A part of me wants to say that they should pay more, because they have more to give. But that would just encourage those mega-rich to leave and continue under another more forgiving government elsewhere.



posted on Oct, 31 2008 @ 12:43 PM
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reply to post by Benevolent Heretic
 


True, true.

Perhaps even under any taxation system, there should be allowances (and possibly even negative allowances) for tax deduction for basics such as petrol, food etc.

This would mean that the basics that people need are not taxed at all (ie they need to be allowed to allocate a portion directly from their income without any tax levied).

I agree that the struggle is harder for the poor man; but aren't we assuming that the rich man didn't struggle at all to make his home? What if the rich man was previously a poor man who worked hard enough to accumulate labour units (ie money), and consequently became rich. I dont think its moral to take away his hard earned money at any cost, even if it is to help another struggling man.

I dont think the way is for the rich man to pay for the poor man's food. I think the rich man should provide employment and education to the poor man so that the poor man may better his own condition enough to provide food for his own family. Small difference in policy, big difference in outcome!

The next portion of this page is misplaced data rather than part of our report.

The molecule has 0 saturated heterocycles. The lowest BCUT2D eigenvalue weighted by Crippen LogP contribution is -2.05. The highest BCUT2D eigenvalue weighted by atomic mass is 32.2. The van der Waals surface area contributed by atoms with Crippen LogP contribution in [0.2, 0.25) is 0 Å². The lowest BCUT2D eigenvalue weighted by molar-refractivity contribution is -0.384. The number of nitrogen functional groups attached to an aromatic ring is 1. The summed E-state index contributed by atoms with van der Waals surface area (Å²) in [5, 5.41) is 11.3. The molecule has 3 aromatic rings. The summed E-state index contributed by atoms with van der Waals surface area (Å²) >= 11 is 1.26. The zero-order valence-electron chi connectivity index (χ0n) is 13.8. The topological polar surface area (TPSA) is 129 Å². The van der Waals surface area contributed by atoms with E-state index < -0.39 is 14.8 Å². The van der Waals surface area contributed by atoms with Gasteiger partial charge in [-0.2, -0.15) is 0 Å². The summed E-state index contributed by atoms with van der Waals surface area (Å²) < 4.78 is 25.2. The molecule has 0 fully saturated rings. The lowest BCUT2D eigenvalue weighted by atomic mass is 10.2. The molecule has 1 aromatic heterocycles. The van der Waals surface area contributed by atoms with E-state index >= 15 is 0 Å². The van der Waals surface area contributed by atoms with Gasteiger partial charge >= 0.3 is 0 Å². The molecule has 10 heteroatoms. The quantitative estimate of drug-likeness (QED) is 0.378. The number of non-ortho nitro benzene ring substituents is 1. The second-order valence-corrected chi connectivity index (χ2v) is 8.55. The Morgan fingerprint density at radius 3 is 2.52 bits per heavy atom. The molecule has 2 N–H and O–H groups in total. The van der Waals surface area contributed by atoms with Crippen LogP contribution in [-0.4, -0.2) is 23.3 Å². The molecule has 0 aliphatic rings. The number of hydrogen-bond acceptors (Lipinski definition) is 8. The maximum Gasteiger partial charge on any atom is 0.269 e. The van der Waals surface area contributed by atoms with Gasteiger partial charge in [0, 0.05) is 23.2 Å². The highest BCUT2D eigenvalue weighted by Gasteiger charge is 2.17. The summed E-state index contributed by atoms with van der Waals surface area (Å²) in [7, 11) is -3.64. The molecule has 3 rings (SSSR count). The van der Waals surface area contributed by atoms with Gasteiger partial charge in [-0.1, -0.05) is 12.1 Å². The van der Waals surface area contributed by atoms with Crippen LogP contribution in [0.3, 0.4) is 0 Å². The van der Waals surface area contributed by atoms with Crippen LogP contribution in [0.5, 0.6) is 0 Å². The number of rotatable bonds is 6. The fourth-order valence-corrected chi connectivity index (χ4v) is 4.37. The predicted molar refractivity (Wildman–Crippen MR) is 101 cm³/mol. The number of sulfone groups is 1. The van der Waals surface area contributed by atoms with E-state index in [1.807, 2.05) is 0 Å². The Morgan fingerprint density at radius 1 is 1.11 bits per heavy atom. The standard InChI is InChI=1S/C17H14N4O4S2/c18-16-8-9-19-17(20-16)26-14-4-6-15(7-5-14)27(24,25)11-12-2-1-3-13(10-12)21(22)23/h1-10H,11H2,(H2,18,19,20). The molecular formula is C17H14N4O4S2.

Most importantly however, I think that there is already intrinsic fairness in the concept of the percentage. Unfairness would be where each man had to pay 10,000 a year to the government regardless of his income. Then you could say that the poor man has to buy food, clothes and a home and still struggle to pay his tax share whereas the rich man can sneeze out the money in a second.

However a percentage tax means that a poor man is essentially paying within his means; and the rich man is contributing more nominally but the same in percentage terms. This is why it stings to see that the rich are taxed at an even higher percentage, which is essentially a levy upon success.



posted on Oct, 31 2008 @ 12:53 PM
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Well, its only fair, the wealthiest are stripping away everything in the middle and lower classes. Ever read about the huge numbers filling up tent cities nationwide? Not likely though its happening. Ever hear about how families are split apart to various relatives so they can all keep a roof over their head? Not likely. Brand new homes in my neighborhood are being built with 2 master suites in anticipation of multifamily use. Does that make the news? Nopity nopity neeew! So, here is why its fair. When the poor and middle class are beat to S*#@ and back and we've taken all the money we can from them, its time to wear out the rich. THIS COUNTRY NEEDS MONEY PEOPLE!!!! Our government is bankrupt and is facing an IMF/World Bank takeover. Think they won't takeover private pensions to fund their liabilities? Corporations are already begging them to do that very thing. Why? Because the poor dears just can't afford to stay in business if they have to pay out on their pension obligations.